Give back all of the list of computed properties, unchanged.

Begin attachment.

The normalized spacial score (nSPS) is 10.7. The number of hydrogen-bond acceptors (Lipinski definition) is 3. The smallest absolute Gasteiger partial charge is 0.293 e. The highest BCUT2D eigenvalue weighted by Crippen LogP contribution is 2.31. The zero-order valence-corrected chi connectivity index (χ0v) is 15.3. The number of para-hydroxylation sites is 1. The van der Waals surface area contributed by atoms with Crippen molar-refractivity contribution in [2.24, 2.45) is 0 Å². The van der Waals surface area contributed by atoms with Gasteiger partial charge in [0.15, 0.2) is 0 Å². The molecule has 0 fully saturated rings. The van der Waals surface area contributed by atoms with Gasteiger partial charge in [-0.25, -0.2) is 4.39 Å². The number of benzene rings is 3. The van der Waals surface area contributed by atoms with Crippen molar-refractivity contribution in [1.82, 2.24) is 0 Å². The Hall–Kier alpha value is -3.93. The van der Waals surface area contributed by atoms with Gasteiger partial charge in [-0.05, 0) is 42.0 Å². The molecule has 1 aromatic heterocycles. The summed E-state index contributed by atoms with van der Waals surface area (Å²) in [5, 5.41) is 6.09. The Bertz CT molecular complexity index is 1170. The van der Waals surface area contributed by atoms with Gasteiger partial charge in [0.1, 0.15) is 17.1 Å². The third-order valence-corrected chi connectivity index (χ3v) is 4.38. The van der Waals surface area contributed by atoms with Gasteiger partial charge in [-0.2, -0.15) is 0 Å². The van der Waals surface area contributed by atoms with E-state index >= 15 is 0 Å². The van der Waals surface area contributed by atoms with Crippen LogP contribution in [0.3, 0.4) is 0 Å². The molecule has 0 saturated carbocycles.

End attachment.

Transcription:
The normalized spacial score (nSPS) is 10.7. The number of hydrogen-bond acceptors (Lipinski definition) is 3. The smallest absolute Gasteiger partial charge is 0.293 e. The highest BCUT2D eigenvalue weighted by Crippen LogP contribution is 2.31. The zero-order valence-corrected chi connectivity index (χ0v) is 15.3. The number of para-hydroxylation sites is 1. The van der Waals surface area contributed by atoms with Crippen molar-refractivity contribution in [2.24, 2.45) is 0 Å². The van der Waals surface area contributed by atoms with Gasteiger partial charge in [0.15, 0.2) is 0 Å². The molecule has 0 fully saturated rings. The van der Waals surface area contributed by atoms with Gasteiger partial charge in [-0.25, -0.2) is 4.39 Å². The number of benzene rings is 3. The van der Waals surface area contributed by atoms with Crippen molar-refractivity contribution in [1.82, 2.24) is 0 Å². The Hall–Kier alpha value is -3.93. The van der Waals surface area contributed by atoms with Gasteiger partial charge in [-0.05, 0) is 42.0 Å². The molecule has 1 aromatic heterocycles. The summed E-state index contributed by atoms with van der Waals surface area (Å²) in [5, 5.41) is 6.09. The Bertz CT molecular complexity index is 1170. The van der Waals surface area contributed by atoms with Gasteiger partial charge in [0.1, 0.15) is 17.1 Å². The third-order valence-corrected chi connectivity index (χ3v) is 4.38. The van der Waals surface area contributed by atoms with Gasteiger partial charge in [-0.2, -0.15) is 0 Å². The van der Waals surface area contributed by atoms with E-state index >= 15 is 0 Å². The van der Waals surface area contributed by atoms with Crippen LogP contribution in [0.3, 0.4) is 0 Å². The molecule has 0 saturated carbocycles.